Point Park denies existence of 'fat list' for dancers
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It's no secret that dancers face heavy pressure to be thin.
At Point Park University, like other schools with dance programs, a student tipping the scales too far risks getting a reminder about diet, since a svelte frame is seen as necessary for both the rigors of training and audience expectations of beauty.
Just the same, the school and its well-regarded dance program are in the uncomfortable spot this week of fending off complaints that they have taken the poundage issue too far.
Simply put, Point Park says it does not have what some on campus have dubbed a "fat list" of its dance students.
The issue stems from a sheet with student names posted in spring 2008 inside Lawrence Hall, where dance majors congregate. It instructed the group of about a dozen mostly female dance students, without explaining why, to see Peter Merz, assistant professor and head of ballet, those familiar with it say.
Whatever ill feelings may have ensued from those individual talks simmered below the surface until this past week, when the student newspaper, The Globe, revealed the list's existence in an article that included complaints from unnamed current and former dance students.
Asked about it, Mr. Merz told the Pittsburgh Post-Gazette that he cannot divulge details of private conversations with students, though he did not dispute that weight was a topic at the meetings.
He said he neither created the list that carried his name, nor asked that it be posted.
"I would have rather scheduled the meetings individually with students," he said. "I honestly don't know who posted the list."
He said what's been lost amid the criticism is the fact that there are very real expectations about physical conditioning and aesthetics that aspiring dancers will face as they look for work. He said faculty try to give students a realistic sense of what to expect.
"Certain body weights are necessary to become employable," he said. "It's also a safety issue."
He said a dancer not in proper physical condition is more vulnerable to knee, ankle and foot injuries. "Especially for women dancing en pointe," he said.
The concern is not just excessive weight but any sign that someone is dieting to a point that is unhealthy. Mr. Merz said whenever weight is raised, he provides a student with contact information for a nutritional expert.
University officials yesterday declined to answer further questions about the list or its origin. Ronald Allan-Lindblom, dean of Point Park's Conservatory of Performing Arts, issued a statement that did not mention the list and instead said the school's holistic approach to dance instruction includes access to a mental health counselor, nutritionist, athletic trainers, physicians and nutrition coursework geared to dancers.
"We expect our dancers to be physically fit so that they can avoid injury and condition themselves for a sustainable career," he said.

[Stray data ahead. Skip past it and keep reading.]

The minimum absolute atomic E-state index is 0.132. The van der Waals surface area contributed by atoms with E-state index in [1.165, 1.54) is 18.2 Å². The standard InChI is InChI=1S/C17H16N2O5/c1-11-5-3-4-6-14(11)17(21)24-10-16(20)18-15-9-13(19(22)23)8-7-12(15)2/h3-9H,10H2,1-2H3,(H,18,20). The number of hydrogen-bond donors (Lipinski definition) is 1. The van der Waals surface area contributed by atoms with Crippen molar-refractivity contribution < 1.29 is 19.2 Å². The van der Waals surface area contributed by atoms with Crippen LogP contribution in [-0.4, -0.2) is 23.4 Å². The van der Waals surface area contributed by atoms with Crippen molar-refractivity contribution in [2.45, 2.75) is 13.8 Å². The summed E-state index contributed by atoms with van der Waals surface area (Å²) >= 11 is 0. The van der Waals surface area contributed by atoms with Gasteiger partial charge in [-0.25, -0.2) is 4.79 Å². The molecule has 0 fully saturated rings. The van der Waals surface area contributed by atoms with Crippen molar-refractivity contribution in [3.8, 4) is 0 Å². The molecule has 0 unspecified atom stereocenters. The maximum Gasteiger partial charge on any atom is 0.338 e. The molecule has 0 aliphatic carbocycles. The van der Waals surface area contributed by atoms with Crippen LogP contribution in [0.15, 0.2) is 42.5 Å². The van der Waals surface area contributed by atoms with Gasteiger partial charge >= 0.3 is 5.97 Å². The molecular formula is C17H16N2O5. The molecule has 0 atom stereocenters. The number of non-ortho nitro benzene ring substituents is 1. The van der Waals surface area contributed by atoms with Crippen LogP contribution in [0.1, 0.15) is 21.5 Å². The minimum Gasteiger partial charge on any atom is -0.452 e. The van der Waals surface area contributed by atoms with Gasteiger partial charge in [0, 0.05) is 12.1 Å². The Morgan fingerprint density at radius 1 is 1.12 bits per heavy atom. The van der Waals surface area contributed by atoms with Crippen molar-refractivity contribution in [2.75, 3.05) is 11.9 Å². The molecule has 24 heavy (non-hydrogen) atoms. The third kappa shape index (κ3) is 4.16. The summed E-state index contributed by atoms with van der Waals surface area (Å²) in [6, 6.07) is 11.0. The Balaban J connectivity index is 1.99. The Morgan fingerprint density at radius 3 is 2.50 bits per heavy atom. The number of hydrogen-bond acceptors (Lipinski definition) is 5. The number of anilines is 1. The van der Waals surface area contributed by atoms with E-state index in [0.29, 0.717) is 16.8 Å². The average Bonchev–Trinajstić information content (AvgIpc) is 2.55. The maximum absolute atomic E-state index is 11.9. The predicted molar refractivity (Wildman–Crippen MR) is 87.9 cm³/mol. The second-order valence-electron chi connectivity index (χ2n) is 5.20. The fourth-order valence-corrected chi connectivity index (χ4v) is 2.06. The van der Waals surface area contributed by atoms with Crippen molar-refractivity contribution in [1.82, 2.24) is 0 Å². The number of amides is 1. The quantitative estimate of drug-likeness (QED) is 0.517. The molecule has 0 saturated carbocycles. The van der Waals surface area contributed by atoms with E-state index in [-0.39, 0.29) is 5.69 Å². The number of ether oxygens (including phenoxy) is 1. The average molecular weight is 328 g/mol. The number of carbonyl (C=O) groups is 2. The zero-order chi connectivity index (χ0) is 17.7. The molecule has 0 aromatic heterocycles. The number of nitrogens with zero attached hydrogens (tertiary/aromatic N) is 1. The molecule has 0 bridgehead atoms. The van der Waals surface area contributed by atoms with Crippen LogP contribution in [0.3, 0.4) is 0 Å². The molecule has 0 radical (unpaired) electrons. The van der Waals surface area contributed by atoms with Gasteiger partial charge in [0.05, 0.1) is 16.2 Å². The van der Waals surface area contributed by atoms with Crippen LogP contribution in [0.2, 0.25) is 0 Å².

Nicole Mullen, 22, who graduated from Point Park's dance program this spring, said one of her friends, a ballet student, was on the list.
"She was told that if she wanted a certain role she needed to lose a certain amount of pounds, and once she did, she needed to maintain it," said Ms. Mullen, of Basking Ridge, N.J. "I don't know what the number of pounds was. It was shocking to me that this tiny thing was told to lose weight. It did not seem necessary to me and a bit over the top.
"It definitely affected her. She was constantly aware of it and tended to worry about it a lot more."
Ms. Mullen said she's aware of weight pressures, especially in ballet, but she added there should be less focus on it in an academic setting than in a professional dance company.
"Even if they're larger, they're still in shape," she said of students studying dance at Point Park. "They take care of their bodies."
Michael Vernon, chair of the ballet department in the Jacobs School of Music at Indiana University in Bloomington, Ind., said physical conditioning is important, but not all students there are the ideal weight. In his more than three years with those dancers, "There has been maybe one or two instances where their weight has changed to a noticeable degree."
He does not approach the student, instead letting a therapist raise the subject. "I don't want it to come from an authority figure," he said.
At Point Park, students had varied views about the list. Some saw the issue as no different than weight requirements facing any student-athlete. Others framed it as an example of undue pressure students, in particular women, face about appearance.
Most said the dance department has a right to raise the issue, though most questioned posting any sort of list.
Carleigh Dettorre, 19, a sophomore biology and psychology major, said like it or not, dance students will discover that "you're not going to get a job in the industry unless you look a certain way."
First Published October 29, 2009 12:00 am